LumberJocks

deftoil danish oil

  • Advertise with us

« back to Woodworking Skill Share forum

Forum topic by lepelerin posted 02-25-2014 05:41 AM 532 views 0 times favorited 5 replies Add to Favorites Watch
View lepelerin's profile

lepelerin

323 posts in 1010 days


02-25-2014 05:41 AM

Topic tags/keywords: resource tip question trick finishing

Hello,

I would like to know if the Deftoil Danish oil leaves a glossy finish.

I only used once Minwax antique oil and did not like the result. Very glossy.
Since that experience I have only been using tung oil so far and would like to try Danish oil. My tung oil bottle is almost empty and found it’s a good time to try something new.
Just before I spend some money on oil I want to make sure it is not glossy.

For people that have experience with it could you confirm.
And giving me comparison to watco danish oil or other kind of oil would not help me as I have never used them (except the minwax antique, and only once).

Thank you for your feedback


5 replies so far

View Fred Hargis's profile

Fred Hargis

1880 posts in 1178 days


#1 posted 02-25-2014 12:24 PM

Those finishes (the Deft, Min wax, and Watco) are all basically the same thing: very thin varnish, commonly called wiping varnish.Most of them are not labeled for gloss….and most have no flatteners, meaning they are glossy. You could try to degloss with some auto rubbing compound, pumice, fibral wool or something that will knock the sheen off, but you might want to just buy some semi gloss varnish and thin 50% or so and use it. Check this Flexner article, not sure if there’s any tips that will help, but it is interesting reading.

-- Our village hasn't lost it's idiot, he was elected to congress.

View hydro's profile

hydro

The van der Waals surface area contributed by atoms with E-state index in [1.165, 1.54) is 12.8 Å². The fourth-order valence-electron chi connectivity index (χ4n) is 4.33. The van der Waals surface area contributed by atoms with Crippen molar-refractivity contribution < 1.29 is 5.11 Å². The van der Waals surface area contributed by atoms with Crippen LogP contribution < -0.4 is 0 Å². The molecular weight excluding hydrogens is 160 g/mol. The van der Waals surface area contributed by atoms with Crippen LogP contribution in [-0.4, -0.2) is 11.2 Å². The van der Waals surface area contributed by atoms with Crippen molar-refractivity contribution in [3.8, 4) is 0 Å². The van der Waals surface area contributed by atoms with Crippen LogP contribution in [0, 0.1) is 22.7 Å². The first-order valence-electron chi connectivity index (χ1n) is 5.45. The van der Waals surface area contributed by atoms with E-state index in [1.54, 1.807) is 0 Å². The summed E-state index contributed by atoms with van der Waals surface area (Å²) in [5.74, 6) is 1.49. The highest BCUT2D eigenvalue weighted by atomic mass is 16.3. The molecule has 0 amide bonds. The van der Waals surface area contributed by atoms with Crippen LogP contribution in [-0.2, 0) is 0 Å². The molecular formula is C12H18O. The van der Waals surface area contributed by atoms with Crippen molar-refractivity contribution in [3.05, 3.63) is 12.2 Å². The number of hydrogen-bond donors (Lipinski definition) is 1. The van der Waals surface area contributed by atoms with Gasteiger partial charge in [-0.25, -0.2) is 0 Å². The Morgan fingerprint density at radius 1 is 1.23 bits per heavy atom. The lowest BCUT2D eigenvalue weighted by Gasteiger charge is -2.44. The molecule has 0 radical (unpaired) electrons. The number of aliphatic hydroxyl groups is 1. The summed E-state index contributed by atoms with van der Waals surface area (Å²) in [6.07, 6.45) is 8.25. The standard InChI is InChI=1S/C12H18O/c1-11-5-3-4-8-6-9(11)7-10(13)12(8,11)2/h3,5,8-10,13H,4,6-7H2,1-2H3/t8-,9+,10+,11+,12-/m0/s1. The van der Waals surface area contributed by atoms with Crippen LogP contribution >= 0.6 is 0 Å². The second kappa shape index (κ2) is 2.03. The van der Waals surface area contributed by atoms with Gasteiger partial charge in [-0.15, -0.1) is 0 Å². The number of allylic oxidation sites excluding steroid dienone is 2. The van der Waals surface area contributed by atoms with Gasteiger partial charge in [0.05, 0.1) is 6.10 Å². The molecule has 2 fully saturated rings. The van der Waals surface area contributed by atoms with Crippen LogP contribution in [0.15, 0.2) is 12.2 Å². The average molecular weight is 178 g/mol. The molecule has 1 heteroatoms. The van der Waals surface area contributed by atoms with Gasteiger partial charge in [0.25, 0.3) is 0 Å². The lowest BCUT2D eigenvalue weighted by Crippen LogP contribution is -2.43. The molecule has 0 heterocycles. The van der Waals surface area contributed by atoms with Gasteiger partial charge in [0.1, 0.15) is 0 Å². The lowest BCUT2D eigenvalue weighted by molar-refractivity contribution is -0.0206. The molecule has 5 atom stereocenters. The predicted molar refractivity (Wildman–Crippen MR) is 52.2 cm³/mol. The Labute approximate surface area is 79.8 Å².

208 posts in 436 days


#2 posted 02-25-2014 04:04 PM

Fred is right on the comparison. Deftoil and Watco are both oil finishes with a dryer added to make them harden up over time, usually a couple of days or so. To obtain a non-glossy finish, simply wipe on the finish, let it set until it appears to have stopped soaking in, then wipe as much as possible off of the surface. With a single coat you will be left with a finish that has no gloss and mimics the sanded surface of the wood. Remember that this finish has almost no resistance to water, alcohol, or other common wear.

If you apply subsequent coats, the finish will slowly become more shiny.

-- Minnesota Woodworkers Guild, Past President, Lifetime member.

View Manitario's profile

Manitario

2361 posts in 1568 days


#3 posted 02-25-2014 04:32 PM

I’ve used Deftoil, yes it is somewhat glossy, but as Fred mentioned, most “danish oil” will be more or less glossy. Test on scrap first and see what you think of the result! If you want to make your own finish that applies the same as danish oil but is less glossy make Maloof finish: mix 1/3 boiled linseed oil, 1/3 turpentine and 1/3 satin “wipe on” polyurethane. Apply as you would danish oil.

-- Sometimes the creative process requires foul language. -- Charles Neil

View lepelerin's profile

lepelerin

323 posts in 1010 days


#4 posted 02-25-2014 05:26 PM

Thank you all for the info,
@Fred tx for the link (you should remove the out at the end of the url for it to work).

View Fred Hargis's profile

Fred Hargis

1880 posts in 1178 days


#5 posted 02-25-2014 06:12 PM

Sorry. I was going to fix the link, but I’m past the aggravatingly short editing window we have here.

-- Our village hasn't lost it's idiot, he was elected to congress.

Have your say...

You must be signed in to reply.

DISCLAIMER: Any posts on LJ are posted by individuals acting in their own right and do not necessarily reflect the views of LJ. LJ will not be held liable for the actions of any user.

Latest Projects | Latest Blog Entries | Latest Forum Topics

HomeRefurbers.com

Latest Projects | Latest Blog Entries | Latest Forum Topics

GardenTenders.com :: gardening showcase